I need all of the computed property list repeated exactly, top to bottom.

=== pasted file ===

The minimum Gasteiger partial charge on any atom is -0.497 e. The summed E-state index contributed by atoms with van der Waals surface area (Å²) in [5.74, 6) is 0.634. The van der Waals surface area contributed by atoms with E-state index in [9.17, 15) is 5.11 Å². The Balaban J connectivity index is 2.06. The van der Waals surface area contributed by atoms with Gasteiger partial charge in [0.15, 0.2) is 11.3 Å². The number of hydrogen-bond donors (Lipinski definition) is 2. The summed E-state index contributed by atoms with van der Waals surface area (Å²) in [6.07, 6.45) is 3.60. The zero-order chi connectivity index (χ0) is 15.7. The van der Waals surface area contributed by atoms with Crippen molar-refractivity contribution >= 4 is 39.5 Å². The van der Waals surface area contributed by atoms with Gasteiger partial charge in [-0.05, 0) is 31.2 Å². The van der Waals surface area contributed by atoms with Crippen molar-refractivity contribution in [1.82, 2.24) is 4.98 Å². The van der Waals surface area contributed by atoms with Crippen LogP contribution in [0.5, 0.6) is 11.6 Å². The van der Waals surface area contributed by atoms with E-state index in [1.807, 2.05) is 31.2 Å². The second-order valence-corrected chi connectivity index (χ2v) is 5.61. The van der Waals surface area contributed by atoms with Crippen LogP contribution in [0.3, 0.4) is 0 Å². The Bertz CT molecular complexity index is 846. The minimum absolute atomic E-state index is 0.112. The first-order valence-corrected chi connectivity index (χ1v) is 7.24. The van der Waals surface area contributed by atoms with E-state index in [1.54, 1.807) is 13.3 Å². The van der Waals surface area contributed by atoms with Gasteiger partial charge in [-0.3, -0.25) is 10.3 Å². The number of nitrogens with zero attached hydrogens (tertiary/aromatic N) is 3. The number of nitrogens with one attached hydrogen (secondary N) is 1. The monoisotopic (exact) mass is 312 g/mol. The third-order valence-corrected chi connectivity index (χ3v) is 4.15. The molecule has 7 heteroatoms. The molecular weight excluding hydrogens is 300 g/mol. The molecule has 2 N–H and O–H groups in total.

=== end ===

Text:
The minimum Gasteiger partial charge on any atom is -0.497 e. The summed E-state index contributed by atoms with van der Waals surface area (Å²) in [5.74, 6) is 0.634. The van der Waals surface area contributed by atoms with E-state index in [9.17, 15) is 5.11 Å². The Balaban J connectivity index is 2.06. The van der Waals surface area contributed by atoms with Gasteiger partial charge in [0.15, 0.2) is 11.3 Å². The number of hydrogen-bond donors (Lipinski definition) is 2. The summed E-state index contributed by atoms with van der Waals surface area (Å²) in [6.07, 6.45) is 3.60. The zero-order chi connectivity index (χ0) is 15.7. The van der Waals surface area contributed by atoms with Crippen molar-refractivity contribution >= 4 is 39.5 Å². The van der Waals surface area contributed by atoms with Gasteiger partial charge in [-0.05, 0) is 31.2 Å². The van der Waals surface area contributed by atoms with Crippen molar-refractivity contribution in [1.82, 2.24) is 4.98 Å². The van der Waals surface area contributed by atoms with Crippen LogP contribution in [0.5, 0.6) is 11.6 Å². The van der Waals surface area contributed by atoms with E-state index in [1.807, 2.05) is 31.2 Å². The second-order valence-corrected chi connectivity index (χ2v) is 5.61. The van der Waals surface area contributed by atoms with Crippen LogP contribution in [0.3, 0.4) is 0 Å². The Bertz CT molecular complexity index is 846. The minimum absolute atomic E-state index is 0.112. The first-order valence-corrected chi connectivity index (χ1v) is 7.24. The van der Waals surface area contributed by atoms with E-state index in [1.54, 1.807) is 13.3 Å². The van der Waals surface area contributed by atoms with Gasteiger partial charge in [-0.3, -0.25) is 10.3 Å². The number of nitrogens with zero attached hydrogens (tertiary/aromatic N) is 3. The number of nitrogens with one attached hydrogen (secondary N) is 1. The monoisotopic (exact) mass is 312 g/mol. The third-order valence-corrected chi connectivity index (χ3v) is 4.15. The molecule has 7 heteroatoms. The molecular weight excluding hydrogens is 300 g/mol. The molecule has 2 N–H and O–H groups in total.